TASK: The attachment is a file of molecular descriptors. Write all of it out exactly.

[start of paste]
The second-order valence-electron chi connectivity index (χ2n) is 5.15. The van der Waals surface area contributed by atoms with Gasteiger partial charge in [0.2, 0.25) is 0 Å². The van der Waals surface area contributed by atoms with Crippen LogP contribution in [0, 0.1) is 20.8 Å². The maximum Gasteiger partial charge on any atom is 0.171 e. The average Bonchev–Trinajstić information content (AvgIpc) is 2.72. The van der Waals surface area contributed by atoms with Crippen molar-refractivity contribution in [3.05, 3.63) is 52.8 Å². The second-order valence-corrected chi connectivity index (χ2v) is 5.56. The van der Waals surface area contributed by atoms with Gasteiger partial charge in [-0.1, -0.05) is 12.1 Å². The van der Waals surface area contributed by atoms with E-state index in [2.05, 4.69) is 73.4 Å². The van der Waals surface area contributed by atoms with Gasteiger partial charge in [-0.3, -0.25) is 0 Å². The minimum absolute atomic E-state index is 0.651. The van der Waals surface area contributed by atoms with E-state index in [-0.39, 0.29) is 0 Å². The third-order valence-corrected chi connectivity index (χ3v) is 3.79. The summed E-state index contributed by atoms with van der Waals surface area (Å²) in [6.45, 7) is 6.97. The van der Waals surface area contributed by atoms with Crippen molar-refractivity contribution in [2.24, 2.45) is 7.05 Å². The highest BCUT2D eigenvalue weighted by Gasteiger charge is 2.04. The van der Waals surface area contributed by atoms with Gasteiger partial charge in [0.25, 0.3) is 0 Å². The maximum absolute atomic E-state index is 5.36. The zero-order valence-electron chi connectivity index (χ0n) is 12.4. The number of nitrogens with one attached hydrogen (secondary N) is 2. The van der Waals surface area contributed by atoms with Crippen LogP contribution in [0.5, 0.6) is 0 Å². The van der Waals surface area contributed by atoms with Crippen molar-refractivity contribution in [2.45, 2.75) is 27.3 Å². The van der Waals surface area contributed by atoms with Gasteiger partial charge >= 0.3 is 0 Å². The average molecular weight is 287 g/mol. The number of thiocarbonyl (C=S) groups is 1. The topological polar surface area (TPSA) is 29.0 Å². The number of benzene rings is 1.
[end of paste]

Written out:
The second-order valence-electron chi connectivity index (χ2n) is 5.15. The van der Waals surface area contributed by atoms with Gasteiger partial charge in [0.2, 0.25) is 0 Å². The van der Waals surface area contributed by atoms with Crippen LogP contribution in [0, 0.1) is 20.8 Å². The maximum Gasteiger partial charge on any atom is 0.171 e. The average Bonchev–Trinajstić information content (AvgIpc) is 2.72. The van der Waals surface area contributed by atoms with Crippen molar-refractivity contribution in [3.05, 3.63) is 52.8 Å². The second-order valence-corrected chi connectivity index (χ2v) is 5.56. The van der Waals surface area contributed by atoms with Gasteiger partial charge in [-0.1, -0.05) is 12.1 Å². The van der Waals surface area contributed by atoms with E-state index in [2.05, 4.69) is 73.4 Å². The van der Waals surface area contributed by atoms with Gasteiger partial charge in [-0.3, -0.25) is 0 Å². The minimum absolute atomic E-state index is 0.651. The van der Waals surface area contributed by atoms with E-state index in [-0.39, 0.29) is 0 Å². The third-order valence-corrected chi connectivity index (χ3v) is 3.79. The summed E-state index contributed by atoms with van der Waals surface area (Å²) in [6.45, 7) is 6.97. The van der Waals surface area contributed by atoms with Crippen molar-refractivity contribution in [2.24, 2.45) is 7.05 Å². The highest BCUT2D eigenvalue weighted by Gasteiger charge is 2.04. The van der Waals surface area contributed by atoms with Gasteiger partial charge in [0.25, 0.3) is 0 Å². The maximum absolute atomic E-state index is 5.36. The zero-order valence-electron chi connectivity index (χ0n) is 12.4. The number of nitrogens with one attached hydrogen (secondary N) is 2. The van der Waals surface area contributed by atoms with Crippen LogP contribution in [0.5, 0.6) is 0 Å². The van der Waals surface area contributed by atoms with Crippen molar-refractivity contribution in [2.45, 2.75) is 27.3 Å². The van der Waals surface area contributed by atoms with Gasteiger partial charge >= 0.3 is 0 Å². The average molecular weight is 287 g/mol. The number of thiocarbonyl (C=S) groups is 1. The topological polar surface area (TPSA) is 29.0 Å². The number of benzene rings is 1.